Many traditional jury consulting firms now offer online mock jury services. Two of the better-known Web-based companies are eJury and Virtual Jury. Both let lawyers submit cases online for evaluation by jurors located in the trial venue.

Bagby, a practicing lawyer, founded eJury in 1999. He says that he got the idea one day while watching the television show Dateline, which featured trial coverage with an online poll for viewers to vote for the guilt or innocence of the defendant. As Bagby witnessed the poll numbers on the screen climb into the thousands, he realized the same service could be offered to lawyers seeking the input of a mock jury, but without the expense of a live event.

In the past, a live mock trial or focus group has generally been considered only in cases where significant monetary awards are anticipated. Gathering potential jurors, locating a convenient facility, attorney travel expenses, witness fees and other associated expenditures can send mock-trial costs skyrocketing.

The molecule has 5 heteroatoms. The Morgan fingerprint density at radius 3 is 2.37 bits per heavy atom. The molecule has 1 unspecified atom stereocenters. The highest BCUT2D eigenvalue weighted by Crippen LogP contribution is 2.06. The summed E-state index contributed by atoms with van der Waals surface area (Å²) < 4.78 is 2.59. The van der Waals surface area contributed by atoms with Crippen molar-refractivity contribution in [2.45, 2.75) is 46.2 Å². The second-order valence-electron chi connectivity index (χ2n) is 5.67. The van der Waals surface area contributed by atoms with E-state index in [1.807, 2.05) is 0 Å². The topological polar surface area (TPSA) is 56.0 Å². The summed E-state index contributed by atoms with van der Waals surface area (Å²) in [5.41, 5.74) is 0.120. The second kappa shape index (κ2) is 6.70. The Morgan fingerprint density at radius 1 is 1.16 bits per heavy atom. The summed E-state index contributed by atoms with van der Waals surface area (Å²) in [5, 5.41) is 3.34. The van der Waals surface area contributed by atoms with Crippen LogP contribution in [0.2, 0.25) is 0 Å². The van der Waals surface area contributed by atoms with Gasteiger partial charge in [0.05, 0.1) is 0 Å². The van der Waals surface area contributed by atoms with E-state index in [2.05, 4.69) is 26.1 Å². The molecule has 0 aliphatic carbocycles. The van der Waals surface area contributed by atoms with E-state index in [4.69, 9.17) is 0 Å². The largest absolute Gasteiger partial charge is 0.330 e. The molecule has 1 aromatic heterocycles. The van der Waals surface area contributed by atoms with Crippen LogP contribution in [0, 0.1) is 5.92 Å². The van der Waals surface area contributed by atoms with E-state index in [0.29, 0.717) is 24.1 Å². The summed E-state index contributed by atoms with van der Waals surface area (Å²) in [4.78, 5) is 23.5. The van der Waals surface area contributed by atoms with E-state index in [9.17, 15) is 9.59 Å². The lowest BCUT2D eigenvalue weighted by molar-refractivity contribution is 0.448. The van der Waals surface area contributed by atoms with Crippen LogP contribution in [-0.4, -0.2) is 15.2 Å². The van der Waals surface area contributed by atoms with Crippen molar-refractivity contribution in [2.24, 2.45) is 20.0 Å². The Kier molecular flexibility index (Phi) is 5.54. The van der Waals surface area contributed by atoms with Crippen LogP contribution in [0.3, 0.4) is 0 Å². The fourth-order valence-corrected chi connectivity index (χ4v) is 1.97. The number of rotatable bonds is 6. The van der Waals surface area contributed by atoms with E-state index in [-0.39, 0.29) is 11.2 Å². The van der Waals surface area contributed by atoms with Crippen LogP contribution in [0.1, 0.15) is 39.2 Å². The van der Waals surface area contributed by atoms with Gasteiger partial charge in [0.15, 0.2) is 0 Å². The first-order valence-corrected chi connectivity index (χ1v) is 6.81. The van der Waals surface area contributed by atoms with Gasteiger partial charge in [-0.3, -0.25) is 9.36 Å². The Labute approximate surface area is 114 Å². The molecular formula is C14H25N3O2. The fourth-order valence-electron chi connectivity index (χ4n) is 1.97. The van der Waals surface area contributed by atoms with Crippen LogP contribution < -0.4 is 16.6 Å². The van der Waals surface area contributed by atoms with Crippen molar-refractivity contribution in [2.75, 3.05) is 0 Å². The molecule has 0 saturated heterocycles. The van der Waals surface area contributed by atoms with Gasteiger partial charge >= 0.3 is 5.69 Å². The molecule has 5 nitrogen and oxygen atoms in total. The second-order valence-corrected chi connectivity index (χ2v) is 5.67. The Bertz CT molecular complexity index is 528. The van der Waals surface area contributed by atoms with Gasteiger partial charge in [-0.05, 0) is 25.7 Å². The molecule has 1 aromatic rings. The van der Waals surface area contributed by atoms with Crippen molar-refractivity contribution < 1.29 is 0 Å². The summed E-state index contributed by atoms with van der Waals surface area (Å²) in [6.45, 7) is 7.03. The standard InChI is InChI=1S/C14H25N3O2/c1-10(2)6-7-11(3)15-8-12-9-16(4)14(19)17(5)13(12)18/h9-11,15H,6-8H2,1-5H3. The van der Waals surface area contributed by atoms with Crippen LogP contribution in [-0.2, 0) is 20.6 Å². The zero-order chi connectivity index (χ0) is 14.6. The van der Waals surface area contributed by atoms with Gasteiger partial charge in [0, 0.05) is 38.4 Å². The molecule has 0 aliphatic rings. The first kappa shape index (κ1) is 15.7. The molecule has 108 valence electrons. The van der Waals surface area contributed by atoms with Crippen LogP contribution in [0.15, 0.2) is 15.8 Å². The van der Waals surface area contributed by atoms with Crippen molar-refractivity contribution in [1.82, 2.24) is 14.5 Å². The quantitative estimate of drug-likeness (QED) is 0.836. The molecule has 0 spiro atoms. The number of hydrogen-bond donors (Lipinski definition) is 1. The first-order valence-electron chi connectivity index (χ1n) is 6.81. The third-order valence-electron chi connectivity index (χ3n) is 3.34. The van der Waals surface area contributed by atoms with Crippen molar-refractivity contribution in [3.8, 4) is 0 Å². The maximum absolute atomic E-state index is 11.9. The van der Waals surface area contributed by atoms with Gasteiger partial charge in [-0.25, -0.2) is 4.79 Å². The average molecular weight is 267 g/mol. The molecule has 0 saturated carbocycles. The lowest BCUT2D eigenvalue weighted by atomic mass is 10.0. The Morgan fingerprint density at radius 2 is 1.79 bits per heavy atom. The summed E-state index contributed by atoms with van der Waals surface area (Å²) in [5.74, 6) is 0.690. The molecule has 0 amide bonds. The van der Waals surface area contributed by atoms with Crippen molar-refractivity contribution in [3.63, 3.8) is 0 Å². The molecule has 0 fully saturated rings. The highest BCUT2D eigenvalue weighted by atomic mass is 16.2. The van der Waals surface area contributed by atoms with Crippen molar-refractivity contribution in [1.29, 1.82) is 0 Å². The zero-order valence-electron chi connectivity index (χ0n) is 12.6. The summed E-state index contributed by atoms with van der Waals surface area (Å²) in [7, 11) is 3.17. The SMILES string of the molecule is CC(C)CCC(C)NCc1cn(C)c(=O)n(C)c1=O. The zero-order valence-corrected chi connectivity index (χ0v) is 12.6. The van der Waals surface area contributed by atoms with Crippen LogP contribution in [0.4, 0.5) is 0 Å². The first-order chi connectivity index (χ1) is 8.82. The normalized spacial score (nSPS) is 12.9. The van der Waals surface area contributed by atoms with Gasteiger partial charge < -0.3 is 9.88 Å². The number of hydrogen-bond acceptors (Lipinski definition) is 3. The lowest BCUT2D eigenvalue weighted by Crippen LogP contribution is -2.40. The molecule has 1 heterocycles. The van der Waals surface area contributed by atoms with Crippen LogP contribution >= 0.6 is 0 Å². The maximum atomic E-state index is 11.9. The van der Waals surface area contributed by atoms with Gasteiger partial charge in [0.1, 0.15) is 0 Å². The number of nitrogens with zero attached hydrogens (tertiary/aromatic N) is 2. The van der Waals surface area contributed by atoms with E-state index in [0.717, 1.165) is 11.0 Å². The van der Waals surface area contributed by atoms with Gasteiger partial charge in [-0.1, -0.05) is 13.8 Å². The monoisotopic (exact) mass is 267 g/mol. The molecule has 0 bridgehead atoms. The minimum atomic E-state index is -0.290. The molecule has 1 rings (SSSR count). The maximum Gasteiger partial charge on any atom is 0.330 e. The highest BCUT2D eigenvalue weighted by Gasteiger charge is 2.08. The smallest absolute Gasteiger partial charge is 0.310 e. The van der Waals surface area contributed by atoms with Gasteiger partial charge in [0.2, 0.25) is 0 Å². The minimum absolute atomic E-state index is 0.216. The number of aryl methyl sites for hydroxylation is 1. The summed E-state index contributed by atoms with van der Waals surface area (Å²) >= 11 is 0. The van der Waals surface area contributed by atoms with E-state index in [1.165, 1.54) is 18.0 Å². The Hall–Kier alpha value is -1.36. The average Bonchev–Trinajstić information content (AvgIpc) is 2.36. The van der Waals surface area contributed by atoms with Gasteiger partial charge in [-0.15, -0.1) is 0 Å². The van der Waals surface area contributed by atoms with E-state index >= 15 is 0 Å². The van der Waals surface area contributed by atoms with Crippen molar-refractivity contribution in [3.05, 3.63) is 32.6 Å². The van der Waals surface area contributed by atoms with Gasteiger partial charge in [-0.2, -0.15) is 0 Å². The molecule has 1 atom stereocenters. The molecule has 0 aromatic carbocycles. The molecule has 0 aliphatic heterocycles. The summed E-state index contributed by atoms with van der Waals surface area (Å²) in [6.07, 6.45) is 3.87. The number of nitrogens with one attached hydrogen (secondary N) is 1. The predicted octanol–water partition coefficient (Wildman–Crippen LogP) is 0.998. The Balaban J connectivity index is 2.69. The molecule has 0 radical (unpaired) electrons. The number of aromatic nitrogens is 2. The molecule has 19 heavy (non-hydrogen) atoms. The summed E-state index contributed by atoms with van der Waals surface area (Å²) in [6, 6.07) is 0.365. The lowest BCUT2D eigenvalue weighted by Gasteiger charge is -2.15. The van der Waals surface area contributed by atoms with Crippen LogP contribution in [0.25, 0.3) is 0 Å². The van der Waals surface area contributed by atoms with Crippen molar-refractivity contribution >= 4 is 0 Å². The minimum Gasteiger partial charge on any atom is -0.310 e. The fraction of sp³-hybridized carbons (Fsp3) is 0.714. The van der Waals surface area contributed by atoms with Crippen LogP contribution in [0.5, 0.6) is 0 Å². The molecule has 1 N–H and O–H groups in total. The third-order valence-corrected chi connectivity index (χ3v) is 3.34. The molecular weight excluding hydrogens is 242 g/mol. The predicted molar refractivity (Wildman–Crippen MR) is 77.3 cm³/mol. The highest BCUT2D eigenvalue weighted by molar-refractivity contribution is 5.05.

"That makes focus groups and mock juries not feasible for the average case," Bagby says. "But online, attorneys get the equivalent of several jury opinions in less time, and for a lot less money." Live mock juries may consist of no more than 12 people, while online juries can include 50 or more participants.


To submit a case for consideration, attorneys provide the online service with a factual summary of the case, including the claims and expected defense of both parties. Photos or other visual exhibits can be provided to be scanned into the system for viewing. The lawyer also provides jury instructions, or charges, to be given at trial and includes any additional questions designed to solicit feedback from the jurors about the case.